May 09, 2017

Australia to spend up to $A 20bn on rail projects

Written by  Mark Carter
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THE Australian federal government published its 2017-2018 budget on May 9, committing up to $A 20bn ($US 14.7bn) in current and forward investment in rail projects that it says will cut congestion in cities, provide growth in regional areas and create new employment opportunities.

The long-term investment programme represents the largest ever commitment to rail by an Australian federal government.

Half of the funding will go towards a $A 10bn National Rail Programme for new and planned urban rail projects in Australia’s major cities, as well as providing for better connections between cities and regional centres.

This investment advances the government’s ‘Smart Cities’ agenda, recognising that urban rail projects have the capacity to provide opportunities for urban regeneration and create better integration between land use and transport planning.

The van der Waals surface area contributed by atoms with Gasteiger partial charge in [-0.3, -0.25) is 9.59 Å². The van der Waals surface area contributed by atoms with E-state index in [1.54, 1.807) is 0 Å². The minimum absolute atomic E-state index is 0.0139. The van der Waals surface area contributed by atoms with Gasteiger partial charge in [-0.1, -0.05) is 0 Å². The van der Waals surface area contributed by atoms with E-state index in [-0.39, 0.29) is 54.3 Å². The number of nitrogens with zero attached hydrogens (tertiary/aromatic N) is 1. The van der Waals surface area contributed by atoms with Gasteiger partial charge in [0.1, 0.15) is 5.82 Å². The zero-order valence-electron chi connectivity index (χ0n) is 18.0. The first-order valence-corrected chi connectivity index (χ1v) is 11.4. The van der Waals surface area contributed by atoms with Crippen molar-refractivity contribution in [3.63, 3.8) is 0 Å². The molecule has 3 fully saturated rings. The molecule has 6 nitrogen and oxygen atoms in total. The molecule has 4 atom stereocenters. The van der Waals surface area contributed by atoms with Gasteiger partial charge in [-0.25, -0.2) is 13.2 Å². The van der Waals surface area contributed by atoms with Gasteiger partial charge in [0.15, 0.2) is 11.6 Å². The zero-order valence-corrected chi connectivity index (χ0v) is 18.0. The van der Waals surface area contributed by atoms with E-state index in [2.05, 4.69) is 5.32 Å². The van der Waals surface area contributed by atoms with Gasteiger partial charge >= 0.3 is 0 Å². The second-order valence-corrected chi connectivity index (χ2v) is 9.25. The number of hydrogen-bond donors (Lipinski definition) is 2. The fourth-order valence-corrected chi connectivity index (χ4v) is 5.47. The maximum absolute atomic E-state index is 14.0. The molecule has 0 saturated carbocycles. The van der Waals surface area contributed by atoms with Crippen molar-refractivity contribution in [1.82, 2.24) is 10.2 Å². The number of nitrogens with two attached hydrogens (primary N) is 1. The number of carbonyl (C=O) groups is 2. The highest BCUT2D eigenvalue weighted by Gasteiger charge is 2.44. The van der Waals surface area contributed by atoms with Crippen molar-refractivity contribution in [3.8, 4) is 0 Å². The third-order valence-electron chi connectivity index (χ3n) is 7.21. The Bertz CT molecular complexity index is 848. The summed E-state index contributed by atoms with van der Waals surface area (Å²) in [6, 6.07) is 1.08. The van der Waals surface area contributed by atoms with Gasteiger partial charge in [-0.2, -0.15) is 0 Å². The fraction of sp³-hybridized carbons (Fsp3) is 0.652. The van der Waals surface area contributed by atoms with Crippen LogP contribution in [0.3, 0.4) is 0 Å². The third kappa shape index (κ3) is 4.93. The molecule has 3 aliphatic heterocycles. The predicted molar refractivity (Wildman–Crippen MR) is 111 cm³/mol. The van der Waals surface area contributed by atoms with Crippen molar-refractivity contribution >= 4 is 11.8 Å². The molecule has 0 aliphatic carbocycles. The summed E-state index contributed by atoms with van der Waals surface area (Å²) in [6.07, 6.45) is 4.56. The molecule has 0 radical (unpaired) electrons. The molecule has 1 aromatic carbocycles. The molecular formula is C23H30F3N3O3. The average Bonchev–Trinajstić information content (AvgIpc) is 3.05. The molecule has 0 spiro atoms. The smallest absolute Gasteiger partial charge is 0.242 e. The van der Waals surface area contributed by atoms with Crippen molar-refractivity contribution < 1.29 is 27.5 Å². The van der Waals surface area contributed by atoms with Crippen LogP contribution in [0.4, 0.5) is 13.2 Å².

An additional $A 8.4bn will be made available for the Melbourne - Brisbane Inland Rail project, a dedicated high-productivity rail freight corridor that has been many years in the planning. The size of the commitment has surprised many in the industry who had expected only a fraction of this investment at this stage.

The government says the 126km section of Inland Rail between Toowoomba and Kagaru in Queensland will require extensive tunnelling and will be delivered through a public-private partnership. The private sector will design, build, finance and maintain this section of the railway over a long-term concession period.

Other projects outside of these two major investment packages in the budget announcement include:

• $A 500m to upgrade regional rail networks in Victoria
• $A 792m for Perth’s Metronet suburban rail network
• $A 30m towards development of a business case for the Melbourne Airport Rail Link
• $A 20.2m for Murray Basin Rail building on the government’s previous commitment, and
• $A 20m to develop business cases for faster rail connections between major cities and regional centres.

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